By Kaitlin Steinberg
By Minh T Truong
By Molly Dunn
By Brooke Viggiano
By Kaitlin Steinberg
By Molly Dunn
By Molly Dunn
By Eating Our Words
My buddy Joe is standing in the front of the dining room at La Hacienda Mexican Restaurant flapping his elbows, trying to sell his son and daughter on the coolness of the Chicken Dance. His kids, as well as the diners at nearby tables, are looking at him like he's nuts.
A Latino musician playing the Chicken Dance on a karaoke machine is instructing a few kids up front, who are actually performing the dance. The rest of a considerable herd of rugrats runs in circles around the dining room doing free-form poultry impressions while waiters balancing steaming trays of Tex-Mex dodge and weave their way through the toddling crowd.
If it happened only once, I might not remark on it. But the Wednesday-through-Saturday-evening entertainment at La Hacienda consists entirely of three songs -- the Macarena, the Chicken Dance and the Barney theme song -- all played on a karaoke machine. If this sounds like some modern update on the workings of Dante's Inferno to you, you probably don't have kids.
Houston, TX 77079
Mexican mixed grill
(for three or four): $45
Chicken enchiladas: $5.50
Nachos sabrosos: $5.35
Chile relleno: $8.75
Large frozen margarita: $6
Because the point of this musical torture loop is to lure annoying children away from the table. The pied piper at the karaoke machine alternates between teaching the two dances and holding the microphone up to the mouth of some lucky child who gets to sing, "I love you, you love me, we're a happy family..." And then all the kids want to be karaoke stars.
Voilà! Sticky urchins, who only seconds ago were whining that they wanted to go home, are now wholesomely entertained. Better yet, they're concentrated in one avoidable corner of the restaurant. Their tired parents, a burden lifted from their shoulders, smile and laugh and order another round of La Hacienda's delightfully potent margaritas.
Joe and Loreta's kids, Maya (three) and Johnny (five), are new to the restaurant, and they're still a little suspicious of the whole setup. They aren't going to be duped that easily. So we adults drink our tequila slurpees and try to figure out the menu.
My margarita tastes seem to have come full circle in 30 years. I started on the frozen ones when I was a college boy, then graduated to top-shelf premium tequila and expensive orange liqueur "on the rocks" margaritas in my sophisticated thirties. Nowadays, I drink good tequila straight and margaritas frozen with salt.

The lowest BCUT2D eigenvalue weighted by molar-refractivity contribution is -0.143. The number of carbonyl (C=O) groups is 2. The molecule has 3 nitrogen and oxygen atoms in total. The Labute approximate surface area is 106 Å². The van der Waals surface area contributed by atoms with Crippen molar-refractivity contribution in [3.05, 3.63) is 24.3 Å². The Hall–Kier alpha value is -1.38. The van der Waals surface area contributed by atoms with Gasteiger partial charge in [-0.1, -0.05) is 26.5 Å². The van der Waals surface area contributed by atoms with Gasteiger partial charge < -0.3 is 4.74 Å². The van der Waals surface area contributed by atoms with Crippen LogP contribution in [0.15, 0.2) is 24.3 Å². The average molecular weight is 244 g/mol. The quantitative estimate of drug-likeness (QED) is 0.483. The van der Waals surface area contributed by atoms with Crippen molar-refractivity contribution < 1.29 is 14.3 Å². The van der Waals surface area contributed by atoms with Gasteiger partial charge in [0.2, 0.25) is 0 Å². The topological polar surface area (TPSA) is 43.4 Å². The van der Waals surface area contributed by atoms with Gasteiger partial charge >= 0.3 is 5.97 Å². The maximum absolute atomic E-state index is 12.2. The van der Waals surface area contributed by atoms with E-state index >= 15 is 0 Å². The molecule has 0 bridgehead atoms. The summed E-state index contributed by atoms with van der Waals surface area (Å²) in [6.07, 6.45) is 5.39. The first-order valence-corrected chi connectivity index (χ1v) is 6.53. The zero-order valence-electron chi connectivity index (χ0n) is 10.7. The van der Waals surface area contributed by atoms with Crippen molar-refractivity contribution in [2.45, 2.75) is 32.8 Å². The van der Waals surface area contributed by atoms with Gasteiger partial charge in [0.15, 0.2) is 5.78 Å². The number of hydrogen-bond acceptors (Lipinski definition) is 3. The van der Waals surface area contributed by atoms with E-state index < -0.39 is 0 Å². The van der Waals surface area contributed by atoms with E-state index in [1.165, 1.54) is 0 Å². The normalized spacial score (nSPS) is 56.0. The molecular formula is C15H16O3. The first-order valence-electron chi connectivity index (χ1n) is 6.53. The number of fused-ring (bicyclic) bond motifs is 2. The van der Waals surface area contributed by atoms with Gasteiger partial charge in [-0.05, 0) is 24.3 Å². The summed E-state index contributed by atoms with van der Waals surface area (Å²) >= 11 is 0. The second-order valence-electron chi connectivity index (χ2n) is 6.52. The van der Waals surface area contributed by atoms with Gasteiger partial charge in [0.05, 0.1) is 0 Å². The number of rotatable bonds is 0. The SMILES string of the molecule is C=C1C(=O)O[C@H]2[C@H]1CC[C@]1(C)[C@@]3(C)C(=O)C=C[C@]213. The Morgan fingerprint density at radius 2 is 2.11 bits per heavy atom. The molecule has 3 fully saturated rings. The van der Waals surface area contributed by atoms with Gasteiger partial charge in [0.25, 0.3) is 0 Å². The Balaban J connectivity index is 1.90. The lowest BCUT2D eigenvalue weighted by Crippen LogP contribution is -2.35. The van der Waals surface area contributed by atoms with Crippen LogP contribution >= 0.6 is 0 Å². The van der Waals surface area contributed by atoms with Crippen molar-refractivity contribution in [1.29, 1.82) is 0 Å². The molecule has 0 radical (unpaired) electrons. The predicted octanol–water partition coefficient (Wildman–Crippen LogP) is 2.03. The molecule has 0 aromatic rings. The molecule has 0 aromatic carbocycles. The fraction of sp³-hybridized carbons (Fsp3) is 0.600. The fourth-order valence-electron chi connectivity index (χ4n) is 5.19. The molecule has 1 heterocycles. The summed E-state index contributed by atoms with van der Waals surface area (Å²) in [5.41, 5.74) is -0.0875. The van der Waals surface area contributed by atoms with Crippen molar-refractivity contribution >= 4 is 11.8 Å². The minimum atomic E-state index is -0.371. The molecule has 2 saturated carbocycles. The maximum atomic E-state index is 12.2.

The frozen margaritas at La Hacienda range between too icy to suck through a straw and halfway melted. But the limeade and mineral flavor of the cocktail is just right. I sample some of Loreta's rocks margarita just to remind myself what they taste like. Yup, just like I remembered them: watery sweet-and-sour mix with lime juice. And no brain freeze.
We decide to start off by sharing a large order of nachos sabrosos. The appetizer is terrific, if bizarre. The nachos are made by spreading chips with refried beans and then decorating them with chopped lettuce, tomato and melted American cheese. Picked jalapeños are served on the side. Once the chips are gone (and there aren't that many of them), there's plenty of garnish left on the plate. I experimentally scoop some up with tortilla chips. It's delicious, sort of like a taco salad with Velveeta dressing. You think I'm kidding, but I'm not.
Maya and Johnny are spying on the musician now and are beginning to suspect that they're missing out on something. They drag Loreta to go see what the other kids are up to. After a while, Loreta returns triumphantly with no kids. Maya and Johnny have been sucked in by the exotic spectacle of a dozen prepubescents waving their arms in unison to the electronic strains of the Macarena.
For dinner, the four of us order the "Mexican mix grilled." (I think they mean Mexican mixed grill, but "Mexican mix grilled" is what it says on the menu.) What comes to the table is an oversize sizzling comal mounded high with grilled beef, chicken, shrimp, quail, onions and other vegetables.
Each diner gets a plate of Spanish rice with a bowl of charro beans and another plate of lettuce, tomato and guacamole on the side. The flour tortillas are homemade and hot off the griddle.
"This fajita meat tastes like soy sauce," Joe observes while I sample the quail. Soy sauce and pineapple juice is one of the most popular fajita marinades in Houston, so I'm sure he's right. But when I taste the beef, I don't detect any pineapple juice. The fajita beef could pass for teriyaki.
There are four grilled quail, but since my date doesn't want hers, I get two. You have to bite the little birds with accuracy to get a nice chunk of meat and avoid the bones. The gamey flavor of the quail is disguised by an overbearing saltiness. It's not soy-sauce salty -- I wonder if the birds were brined too long. But the slight salt excess isn't really a problem as long as there's another gulp of "that frozen concoction" handy.
The shrimp have plenty of grill flavor, and although they're a tad overdone, they disappear quickly. The boneless, skinless, tasteless chicken breasts go uneaten. The four of us are too full to eat any more, and we've barely made it halfway through the pile of meat.